Third, the strategies of local companies did not help either: 

  • Spurred by a degree of hubris, companies boosted their investments to unusually high levels. At its peak, for example, Malaysia’s private investment accounted for an unsustainable 36% of economic output. Much of this investment was in relatively unproductive areas such as office buildings and shopping malls, where demand was questionable.
  • Companies also borrowed excessively to fund this investment in overcapacity. Foreign currency loans were taken to finance projects that yielded local currency revenues, while cheaper short-term debt was used to finance long-term projects. These currency and maturity mismatches had devastating effects when local currencies followed the baht down. And when short-term loans dried up, companies struggled to refinance their debts.

Finally, political problems amplified the initial financial shocks. Corruption, cronyism and nepotism were rife, contributing to some financial and business weaknesses. But deeper issues aggravated the crisis. In Indonesia,  the authoritarian regime of the ageing President Suharto was losing legitimacy and was primed for trouble. In Malaysia, the power struggle between Prime Minister Mahathir and his deputy, Anwar Ibrahim, came to a head as the crisis unfolded. 

And so, the unexpectedly sharp fall of the Thai baht in July 1997 was amplified through the region’s financial sectors, then to their economies, before finally shattering political systems as well. Economic output collapsed – Indonesia’s by close to 15%. Inflation soared, bad loans multiplied and banks could not function, while financially distressed companies retrenched workers and slashed spending, causing demand to collapse. 

 The proportion of reserves held in gold by emerging market central banks is comparatively low and  they have significant capacity to increase it. 

Eventually, the crisis burnt itself out, as policymakers and multilateral agencies devised appropriate solutions. Agencies were established to clean up and recapitalise the banks and assist heavily indebted companies. Reforms were introduced to strengthen the banking sectors, improve exchange rate management and enhance monetary policy formulation. External assistance flowed in as well and, as the political crises eventually ebbed, the economies found their feet. The crisis in Russia and financial problems in developed countries, such as the collapse of hedge fund LTCM, encouraged America’s Federal Reserve Bank to ease monetary policy and this helped to stabilise global financial markets. By 1999, most of the region began an economic recovery. Today, the economies that were ravaged by the 1997 crisis are reasonably prosperous and enjoy growth rates that are mostly much higher than their peers in other emerging market regions.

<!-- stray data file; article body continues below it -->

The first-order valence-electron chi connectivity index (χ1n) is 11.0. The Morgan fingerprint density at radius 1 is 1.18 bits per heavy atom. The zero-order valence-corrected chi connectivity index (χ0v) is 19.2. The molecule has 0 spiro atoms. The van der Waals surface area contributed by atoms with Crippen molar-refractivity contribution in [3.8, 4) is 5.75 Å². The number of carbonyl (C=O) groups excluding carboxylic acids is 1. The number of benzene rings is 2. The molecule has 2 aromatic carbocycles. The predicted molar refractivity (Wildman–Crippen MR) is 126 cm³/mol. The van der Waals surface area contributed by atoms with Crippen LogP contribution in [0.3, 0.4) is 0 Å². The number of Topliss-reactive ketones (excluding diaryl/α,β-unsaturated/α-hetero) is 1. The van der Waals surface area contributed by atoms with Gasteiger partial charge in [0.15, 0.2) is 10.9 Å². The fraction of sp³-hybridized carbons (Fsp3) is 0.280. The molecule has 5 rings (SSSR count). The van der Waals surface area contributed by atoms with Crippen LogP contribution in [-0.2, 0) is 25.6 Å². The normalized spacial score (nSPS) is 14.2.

Looking forward, could we see another Asian crisis? 

We believe that another crisis of the scale of 1997-98 is unlikely. The region has learnt its lesson. 

Basically, policymakers realised that each country had to get the basics right. Exchange rate management frameworks are now less susceptible to destabilising speculation. Banks are strongly capitalised and stricter supervision has encouraged them to improve risk management. Substantial foreign exchange buffers have been built, while regional support arrangements such as the Chiang Mai Initiative can help to contain any new crisis. Central banks also command much greater credibility among financial market players than in 1997. 

Companies have also become more rigorous in how they manage their finances – there are fewer currency and maturity mismatches or headlong rushes into building excess capacity. 

Our analysis of economic resilience shows that Asian economies have substantially improved their capacity to absorb external shocks and bounce back relatively quickly. Not only are financial systems more robust, but economies are more diversified and the capacity of economic policymakers to respond through an array of monetary, fiscal and macro-prudential policies is considerably better than in 1997.